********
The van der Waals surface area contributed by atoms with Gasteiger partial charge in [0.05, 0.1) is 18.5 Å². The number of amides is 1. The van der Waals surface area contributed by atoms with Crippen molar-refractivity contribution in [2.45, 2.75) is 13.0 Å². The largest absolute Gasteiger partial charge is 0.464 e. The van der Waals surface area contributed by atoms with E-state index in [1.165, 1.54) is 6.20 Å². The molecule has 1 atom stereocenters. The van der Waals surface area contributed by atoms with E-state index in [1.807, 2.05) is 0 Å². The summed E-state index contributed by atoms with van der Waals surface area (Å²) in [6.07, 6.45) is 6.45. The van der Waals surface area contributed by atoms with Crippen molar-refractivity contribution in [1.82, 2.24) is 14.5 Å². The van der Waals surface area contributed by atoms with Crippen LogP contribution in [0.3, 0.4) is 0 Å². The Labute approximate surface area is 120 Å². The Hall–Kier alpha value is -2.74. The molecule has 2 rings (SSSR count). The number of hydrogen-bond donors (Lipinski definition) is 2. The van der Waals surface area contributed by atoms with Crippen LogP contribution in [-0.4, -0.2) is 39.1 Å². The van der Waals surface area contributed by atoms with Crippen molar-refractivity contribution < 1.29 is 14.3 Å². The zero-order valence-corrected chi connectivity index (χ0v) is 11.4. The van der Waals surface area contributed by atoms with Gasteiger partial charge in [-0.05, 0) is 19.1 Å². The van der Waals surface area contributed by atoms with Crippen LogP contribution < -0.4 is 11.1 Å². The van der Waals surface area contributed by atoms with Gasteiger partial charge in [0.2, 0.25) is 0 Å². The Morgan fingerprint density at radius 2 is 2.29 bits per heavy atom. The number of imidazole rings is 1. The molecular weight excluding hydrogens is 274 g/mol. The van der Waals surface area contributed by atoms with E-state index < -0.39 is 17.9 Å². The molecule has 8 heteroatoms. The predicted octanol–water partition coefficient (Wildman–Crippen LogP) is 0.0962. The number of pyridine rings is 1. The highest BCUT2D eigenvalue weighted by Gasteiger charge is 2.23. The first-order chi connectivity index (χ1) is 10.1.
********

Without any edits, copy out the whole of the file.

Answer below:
The van der Waals surface area contributed by atoms with Gasteiger partial charge in [0.05, 0.1) is 18.5 Å². The number of amides is 1. The van der Waals surface area contributed by atoms with Crippen molar-refractivity contribution in [2.45, 2.75) is 13.0 Å². The largest absolute Gasteiger partial charge is 0.464 e. The van der Waals surface area contributed by atoms with E-state index in [1.165, 1.54) is 6.20 Å². The molecule has 1 atom stereocenters. The van der Waals surface area contributed by atoms with E-state index in [1.807, 2.05) is 0 Å². The summed E-state index contributed by atoms with van der Waals surface area (Å²) in [6.07, 6.45) is 6.45. The van der Waals surface area contributed by atoms with Crippen molar-refractivity contribution in [1.82, 2.24) is 14.5 Å². The van der Waals surface area contributed by atoms with Crippen LogP contribution in [0.3, 0.4) is 0 Å². The Labute approximate surface area is 120 Å². The Hall–Kier alpha value is -2.74. The molecule has 2 rings (SSSR count). The number of hydrogen-bond donors (Lipinski definition) is 2. The van der Waals surface area contributed by atoms with Crippen LogP contribution in [-0.4, -0.2) is 39.1 Å². The van der Waals surface area contributed by atoms with Crippen molar-refractivity contribution < 1.29 is 14.3 Å². The zero-order valence-corrected chi connectivity index (χ0v) is 11.4. The van der Waals surface area contributed by atoms with Gasteiger partial charge in [-0.05, 0) is 19.1 Å². The van der Waals surface area contributed by atoms with Crippen LogP contribution < -0.4 is 11.1 Å². The van der Waals surface area contributed by atoms with Gasteiger partial charge in [0.2, 0.25) is 0 Å². The Morgan fingerprint density at radius 2 is 2.29 bits per heavy atom. The number of imidazole rings is 1. The molecular weight excluding hydrogens is 274 g/mol. The van der Waals surface area contributed by atoms with E-state index < -0.39 is 17.9 Å². The molecule has 8 heteroatoms. The predicted octanol–water partition coefficient (Wildman–Crippen LogP) is 0.0962. The number of pyridine rings is 1. The highest BCUT2D eigenvalue weighted by Gasteiger charge is 2.23. The first-order chi connectivity index (χ1) is 10.1.